Wednesday, March 4, 2015

A Biological Basis for Chronic-Fatigue Syndrome - The Atlantic

 

 In a study published last week in the journal Science Advances, researchers found that people with chronic-fatigue syndrome showed measurable differences in their immune systems, a discovery that may enable doctors to diagnose the disease more quickly down the road—and one that sheds more light on its still-mysterious biological origins.

"It's been a highly stigmatized disorder. There's been many naysayers that don't even believe it's a biological disorder," said Mady Hornig, the lead researcher and a professor of epidemiology at Columbia University's Mailman School of Public Health.

... The paper is the second in recent months to describe physical differences linked to the disease: In October, researchers at Stanford University observed differences in the white matter of the brains of patients with chronic-fatigue syndrome, a finding that Drew Foster described in The Atlantic as "a social-legitimacy jackpot."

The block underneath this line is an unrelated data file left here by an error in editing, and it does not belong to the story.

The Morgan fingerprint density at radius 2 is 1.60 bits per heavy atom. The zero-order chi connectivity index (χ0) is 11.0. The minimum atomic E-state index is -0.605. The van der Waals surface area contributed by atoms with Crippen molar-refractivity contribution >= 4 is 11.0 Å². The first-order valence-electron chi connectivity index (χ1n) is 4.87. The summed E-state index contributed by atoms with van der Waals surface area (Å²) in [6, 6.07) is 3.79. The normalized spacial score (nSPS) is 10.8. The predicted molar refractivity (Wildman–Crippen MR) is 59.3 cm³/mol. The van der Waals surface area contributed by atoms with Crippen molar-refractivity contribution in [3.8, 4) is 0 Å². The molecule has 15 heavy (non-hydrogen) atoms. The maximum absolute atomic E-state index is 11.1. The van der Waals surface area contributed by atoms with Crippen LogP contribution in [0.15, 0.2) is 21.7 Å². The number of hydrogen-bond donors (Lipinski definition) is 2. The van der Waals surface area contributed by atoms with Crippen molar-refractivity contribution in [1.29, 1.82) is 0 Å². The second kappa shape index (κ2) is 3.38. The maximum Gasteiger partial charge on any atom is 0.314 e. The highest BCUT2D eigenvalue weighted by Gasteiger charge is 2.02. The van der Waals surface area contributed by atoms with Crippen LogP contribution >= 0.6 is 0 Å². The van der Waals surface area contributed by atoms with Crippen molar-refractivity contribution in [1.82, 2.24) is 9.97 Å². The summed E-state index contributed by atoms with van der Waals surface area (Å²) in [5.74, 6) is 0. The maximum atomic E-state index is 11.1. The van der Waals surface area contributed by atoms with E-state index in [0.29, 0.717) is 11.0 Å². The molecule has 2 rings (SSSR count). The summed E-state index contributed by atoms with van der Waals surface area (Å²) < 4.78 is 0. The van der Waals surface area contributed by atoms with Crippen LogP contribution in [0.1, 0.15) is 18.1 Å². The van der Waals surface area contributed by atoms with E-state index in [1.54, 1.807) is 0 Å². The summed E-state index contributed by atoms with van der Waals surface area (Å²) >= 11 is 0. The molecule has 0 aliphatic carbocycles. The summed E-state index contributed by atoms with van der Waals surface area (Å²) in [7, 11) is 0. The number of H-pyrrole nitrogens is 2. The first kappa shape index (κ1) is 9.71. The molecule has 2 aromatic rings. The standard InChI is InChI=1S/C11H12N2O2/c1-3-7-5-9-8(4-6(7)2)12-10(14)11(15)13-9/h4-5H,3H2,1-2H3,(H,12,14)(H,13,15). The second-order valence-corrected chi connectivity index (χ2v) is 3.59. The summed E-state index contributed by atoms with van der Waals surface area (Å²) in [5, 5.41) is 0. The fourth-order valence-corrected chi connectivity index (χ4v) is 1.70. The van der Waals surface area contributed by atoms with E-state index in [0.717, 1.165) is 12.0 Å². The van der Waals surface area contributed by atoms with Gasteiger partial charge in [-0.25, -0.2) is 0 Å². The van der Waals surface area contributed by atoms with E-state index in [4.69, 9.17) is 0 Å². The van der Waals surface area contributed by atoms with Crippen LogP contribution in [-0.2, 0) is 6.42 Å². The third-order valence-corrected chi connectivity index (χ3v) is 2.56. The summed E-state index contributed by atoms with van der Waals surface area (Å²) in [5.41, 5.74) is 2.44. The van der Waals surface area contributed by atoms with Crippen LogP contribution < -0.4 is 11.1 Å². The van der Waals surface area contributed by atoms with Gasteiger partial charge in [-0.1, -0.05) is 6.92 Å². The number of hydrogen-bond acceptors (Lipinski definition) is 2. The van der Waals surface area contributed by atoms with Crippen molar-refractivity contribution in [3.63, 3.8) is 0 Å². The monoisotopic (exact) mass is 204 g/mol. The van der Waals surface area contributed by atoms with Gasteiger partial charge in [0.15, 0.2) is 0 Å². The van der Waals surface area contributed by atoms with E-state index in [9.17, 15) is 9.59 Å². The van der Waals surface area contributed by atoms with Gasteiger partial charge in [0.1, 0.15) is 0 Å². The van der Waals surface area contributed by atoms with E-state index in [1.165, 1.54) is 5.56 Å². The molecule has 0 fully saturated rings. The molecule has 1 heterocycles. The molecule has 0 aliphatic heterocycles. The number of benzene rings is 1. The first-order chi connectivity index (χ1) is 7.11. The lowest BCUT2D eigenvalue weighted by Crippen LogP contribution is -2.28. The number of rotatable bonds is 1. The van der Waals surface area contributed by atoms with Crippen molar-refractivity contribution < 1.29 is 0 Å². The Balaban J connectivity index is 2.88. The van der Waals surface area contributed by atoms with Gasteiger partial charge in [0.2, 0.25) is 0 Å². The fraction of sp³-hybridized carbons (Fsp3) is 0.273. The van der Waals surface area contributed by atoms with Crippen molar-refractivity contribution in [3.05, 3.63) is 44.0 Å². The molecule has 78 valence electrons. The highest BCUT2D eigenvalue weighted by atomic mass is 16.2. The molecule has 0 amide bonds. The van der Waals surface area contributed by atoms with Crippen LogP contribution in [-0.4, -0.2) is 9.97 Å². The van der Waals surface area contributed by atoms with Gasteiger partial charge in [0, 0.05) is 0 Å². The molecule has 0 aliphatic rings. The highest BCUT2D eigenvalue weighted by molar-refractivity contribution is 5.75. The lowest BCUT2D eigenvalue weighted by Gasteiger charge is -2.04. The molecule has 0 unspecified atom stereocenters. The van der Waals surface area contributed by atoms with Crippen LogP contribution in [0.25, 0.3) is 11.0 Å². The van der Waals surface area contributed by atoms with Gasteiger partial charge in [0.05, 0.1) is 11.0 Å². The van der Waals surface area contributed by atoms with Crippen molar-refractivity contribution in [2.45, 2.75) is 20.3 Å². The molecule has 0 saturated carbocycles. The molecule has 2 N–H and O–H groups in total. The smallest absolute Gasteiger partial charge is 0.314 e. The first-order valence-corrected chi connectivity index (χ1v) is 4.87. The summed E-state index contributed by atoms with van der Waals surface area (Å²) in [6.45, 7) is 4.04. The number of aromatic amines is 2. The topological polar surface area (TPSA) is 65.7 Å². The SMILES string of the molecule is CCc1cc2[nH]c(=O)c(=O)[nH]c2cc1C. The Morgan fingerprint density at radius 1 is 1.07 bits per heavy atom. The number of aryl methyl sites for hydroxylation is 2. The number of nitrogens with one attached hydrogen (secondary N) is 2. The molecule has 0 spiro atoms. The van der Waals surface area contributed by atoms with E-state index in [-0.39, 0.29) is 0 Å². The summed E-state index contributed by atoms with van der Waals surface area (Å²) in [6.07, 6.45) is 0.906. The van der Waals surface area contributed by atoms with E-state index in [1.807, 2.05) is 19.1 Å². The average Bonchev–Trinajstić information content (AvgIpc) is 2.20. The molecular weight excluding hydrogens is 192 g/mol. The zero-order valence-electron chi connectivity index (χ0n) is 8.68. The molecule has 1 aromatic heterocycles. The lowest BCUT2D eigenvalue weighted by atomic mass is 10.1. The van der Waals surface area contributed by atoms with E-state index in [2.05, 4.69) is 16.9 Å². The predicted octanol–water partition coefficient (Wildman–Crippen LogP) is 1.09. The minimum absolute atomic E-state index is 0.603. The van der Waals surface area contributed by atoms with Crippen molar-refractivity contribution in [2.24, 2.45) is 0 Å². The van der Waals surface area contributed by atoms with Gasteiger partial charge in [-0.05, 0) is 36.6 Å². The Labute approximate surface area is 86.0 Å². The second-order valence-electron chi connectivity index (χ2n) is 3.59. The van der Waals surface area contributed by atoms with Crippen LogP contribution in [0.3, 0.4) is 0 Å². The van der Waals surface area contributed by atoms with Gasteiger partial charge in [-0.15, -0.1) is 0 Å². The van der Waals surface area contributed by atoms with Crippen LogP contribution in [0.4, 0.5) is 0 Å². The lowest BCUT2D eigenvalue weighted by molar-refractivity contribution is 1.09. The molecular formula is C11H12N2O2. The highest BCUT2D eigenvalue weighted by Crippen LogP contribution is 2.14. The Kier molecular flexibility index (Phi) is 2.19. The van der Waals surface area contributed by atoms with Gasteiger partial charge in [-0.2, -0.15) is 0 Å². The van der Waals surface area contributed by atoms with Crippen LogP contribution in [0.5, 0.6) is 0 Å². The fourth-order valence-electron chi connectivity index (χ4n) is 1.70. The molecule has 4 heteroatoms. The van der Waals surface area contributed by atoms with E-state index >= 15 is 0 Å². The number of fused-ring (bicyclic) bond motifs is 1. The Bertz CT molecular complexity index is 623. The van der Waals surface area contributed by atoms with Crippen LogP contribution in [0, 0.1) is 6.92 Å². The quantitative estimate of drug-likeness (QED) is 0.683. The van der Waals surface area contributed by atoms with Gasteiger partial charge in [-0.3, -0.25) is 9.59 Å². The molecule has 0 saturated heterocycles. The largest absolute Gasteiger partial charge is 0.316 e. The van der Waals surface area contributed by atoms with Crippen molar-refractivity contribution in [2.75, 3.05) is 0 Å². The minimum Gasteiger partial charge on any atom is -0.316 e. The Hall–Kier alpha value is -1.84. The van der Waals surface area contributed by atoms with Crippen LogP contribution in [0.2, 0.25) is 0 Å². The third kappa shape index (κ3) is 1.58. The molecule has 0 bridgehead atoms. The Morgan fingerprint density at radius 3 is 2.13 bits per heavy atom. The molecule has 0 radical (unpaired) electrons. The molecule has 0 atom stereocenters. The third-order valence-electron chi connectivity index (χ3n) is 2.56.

...  the National Institutes of Health have budgeted $5 million for research into chronic-fatigue syndrome for 2015, one of the smallest amounts on its itemized list of projected spending. (For context, headaches were allotted $24 million, and multiple sclerosis $103 million.) 

 

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